More than 200 people have donated over $5,000 for pro-inclusive feminism stickers and posters in response to anti-trans messages
PRESS RELEASE: 12 September 2018
In response to a recent increase in anti-trans messages on social media, and a series of stickers spotted on the streets of Wellington, not-for-profit community groups ActionStation, Gender Minorities and InsideOUT have crowdfunded giant posters and stickers that feature messages such as, “trans is beautiful”.
“The best way to stop hate toward marginalised and minority groups is to spread love. These posters and stickers are about letting trans people know that we care about them.” says Laura O’Connell Rapira, Director at ActionStation.
The crowdfunding campaign was launched on Tuesday 4 September at 8pm and by Thursday 6 September, the groups had recruited 70 volunteers from all around the county for putting up posters and stickers and raised more than $5,000 for printing and posters.
‘’We’re very touched. We have a lot of confidence in kiwis to care about each other, to do the right thing, to support equality. The fears these anti-trans extremists are promoting are based on bad film plots, not on real people. They are the same fears some had about gay men 30 years ago, but the homosexual law reform passed and Earth is still turning. Trans people are ordinary, diverse, we’re whānau, we stock your supermarket shelves, drive your ambulances, develop your software. Most of us are very ordinary, and some of us are exceptional characters, but real humans nonetheless,’’ says National Coordinator of Gender Minorities Aotearoa, Ahi Wi-Hongi.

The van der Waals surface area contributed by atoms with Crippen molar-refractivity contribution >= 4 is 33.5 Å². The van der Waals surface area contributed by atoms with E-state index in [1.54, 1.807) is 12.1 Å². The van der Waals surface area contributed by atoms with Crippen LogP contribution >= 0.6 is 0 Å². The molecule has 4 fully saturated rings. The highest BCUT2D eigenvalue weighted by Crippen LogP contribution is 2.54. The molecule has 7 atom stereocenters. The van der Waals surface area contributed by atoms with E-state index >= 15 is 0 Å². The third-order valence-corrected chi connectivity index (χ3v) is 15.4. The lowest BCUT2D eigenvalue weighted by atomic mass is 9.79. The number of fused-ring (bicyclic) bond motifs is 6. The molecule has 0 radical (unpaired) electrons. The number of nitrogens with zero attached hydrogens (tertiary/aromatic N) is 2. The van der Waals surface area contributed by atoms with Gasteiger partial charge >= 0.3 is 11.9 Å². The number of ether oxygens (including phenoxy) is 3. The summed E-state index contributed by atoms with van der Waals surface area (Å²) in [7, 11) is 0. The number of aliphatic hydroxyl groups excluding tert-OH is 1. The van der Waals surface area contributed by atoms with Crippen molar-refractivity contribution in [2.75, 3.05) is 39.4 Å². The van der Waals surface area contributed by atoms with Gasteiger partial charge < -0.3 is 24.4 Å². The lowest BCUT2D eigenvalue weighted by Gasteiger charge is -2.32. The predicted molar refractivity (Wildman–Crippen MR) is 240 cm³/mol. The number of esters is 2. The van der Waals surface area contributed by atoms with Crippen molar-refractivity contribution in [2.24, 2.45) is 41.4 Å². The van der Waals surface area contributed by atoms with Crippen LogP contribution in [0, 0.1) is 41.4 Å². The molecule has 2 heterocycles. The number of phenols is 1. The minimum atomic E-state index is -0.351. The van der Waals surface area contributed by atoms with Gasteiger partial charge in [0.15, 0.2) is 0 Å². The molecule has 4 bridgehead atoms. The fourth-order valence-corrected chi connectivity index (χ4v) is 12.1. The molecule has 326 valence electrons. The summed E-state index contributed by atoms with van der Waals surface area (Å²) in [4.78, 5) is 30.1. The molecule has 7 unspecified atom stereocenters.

“We hope that the Births, Deaths, Marriages and Relationships Registration (BDMRR) bill for birth certificate changes will be widely supported, so trans people can easily obtain an accurate birth certificate. The current process disadvantages those who don’t know how to navigate the Family Court system, or can’t afford a lawyer to help them. The bill would make it similar to the process for passports, which is what the Human Rights Commission recommends.’’
Since the posters have gone up, Gender Minorities Aotearoa, which is a cross cultural and transgender-led national organisation that assists transgender, intersex and takatāpui people with information and services related to their wellbeing have seen an increase in people reaching out to them.
“These affirming stickers and posters are just a small way to signal to our trans and gender diverse whānau that we see and respect them for who they are,” says Tabby Besley, National Coordinator of InsideOUT. “We hope that the support received through this call to action sends a clear message to them that they are not alone.
“The trans young people we support tell us a lot about the daily discrimination and barriers they face just for being themselves, whether that’s at school, home, work, or when accessing professional services. We know that these experiences have a real impact on people’s wellbeing, and messages that deny trans people’s existence and basic human rights contribute to this harm.”